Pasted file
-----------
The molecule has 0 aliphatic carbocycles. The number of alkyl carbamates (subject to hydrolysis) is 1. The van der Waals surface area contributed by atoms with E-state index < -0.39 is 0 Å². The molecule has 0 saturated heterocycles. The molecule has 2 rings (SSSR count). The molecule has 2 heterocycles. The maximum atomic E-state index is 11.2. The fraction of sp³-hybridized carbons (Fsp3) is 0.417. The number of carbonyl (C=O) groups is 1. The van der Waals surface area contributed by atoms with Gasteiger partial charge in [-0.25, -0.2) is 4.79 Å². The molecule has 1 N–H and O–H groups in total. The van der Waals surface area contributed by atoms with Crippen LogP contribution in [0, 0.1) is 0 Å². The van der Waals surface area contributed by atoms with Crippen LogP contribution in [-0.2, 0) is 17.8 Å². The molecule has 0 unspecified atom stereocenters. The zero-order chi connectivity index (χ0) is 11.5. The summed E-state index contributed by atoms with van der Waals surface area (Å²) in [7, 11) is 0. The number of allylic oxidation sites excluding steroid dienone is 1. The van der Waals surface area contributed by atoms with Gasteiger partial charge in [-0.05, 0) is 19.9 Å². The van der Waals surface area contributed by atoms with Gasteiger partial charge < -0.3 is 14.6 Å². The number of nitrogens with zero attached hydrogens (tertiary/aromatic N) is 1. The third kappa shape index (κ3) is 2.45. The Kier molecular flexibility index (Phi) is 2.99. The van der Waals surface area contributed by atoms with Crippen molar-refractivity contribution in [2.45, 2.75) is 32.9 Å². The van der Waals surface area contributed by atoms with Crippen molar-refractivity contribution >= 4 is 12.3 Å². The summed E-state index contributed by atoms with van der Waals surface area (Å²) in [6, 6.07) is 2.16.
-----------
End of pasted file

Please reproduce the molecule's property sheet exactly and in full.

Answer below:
The molecule has 0 aliphatic carbocycles. The number of alkyl carbamates (subject to hydrolysis) is 1. The van der Waals surface area contributed by atoms with E-state index < -0.39 is 0 Å². The molecule has 0 saturated heterocycles. The molecule has 2 rings (SSSR count). The molecule has 2 heterocycles. The maximum atomic E-state index is 11.2. The fraction of sp³-hybridized carbons (Fsp3) is 0.417. The number of carbonyl (C=O) groups is 1. The van der Waals surface area contributed by atoms with Gasteiger partial charge in [-0.25, -0.2) is 4.79 Å². The molecule has 1 N–H and O–H groups in total. The van der Waals surface area contributed by atoms with Crippen LogP contribution in [0, 0.1) is 0 Å². The van der Waals surface area contributed by atoms with Crippen LogP contribution in [-0.2, 0) is 17.8 Å². The molecule has 0 unspecified atom stereocenters. The zero-order chi connectivity index (χ0) is 11.5. The summed E-state index contributed by atoms with van der Waals surface area (Å²) in [7, 11) is 0. The number of allylic oxidation sites excluding steroid dienone is 1. The van der Waals surface area contributed by atoms with Gasteiger partial charge in [-0.05, 0) is 19.9 Å². The van der Waals surface area contributed by atoms with Gasteiger partial charge < -0.3 is 14.6 Å². The number of nitrogens with zero attached hydrogens (tertiary/aromatic N) is 1. The third kappa shape index (κ3) is 2.45. The Kier molecular flexibility index (Phi) is 2.99. The van der Waals surface area contributed by atoms with Crippen molar-refractivity contribution in [2.45, 2.75) is 32.9 Å². The van der Waals surface area contributed by atoms with Crippen molar-refractivity contribution >= 4 is 12.3 Å². The summed E-state index contributed by atoms with van der Waals surface area (Å²) in [6, 6.07) is 2.16.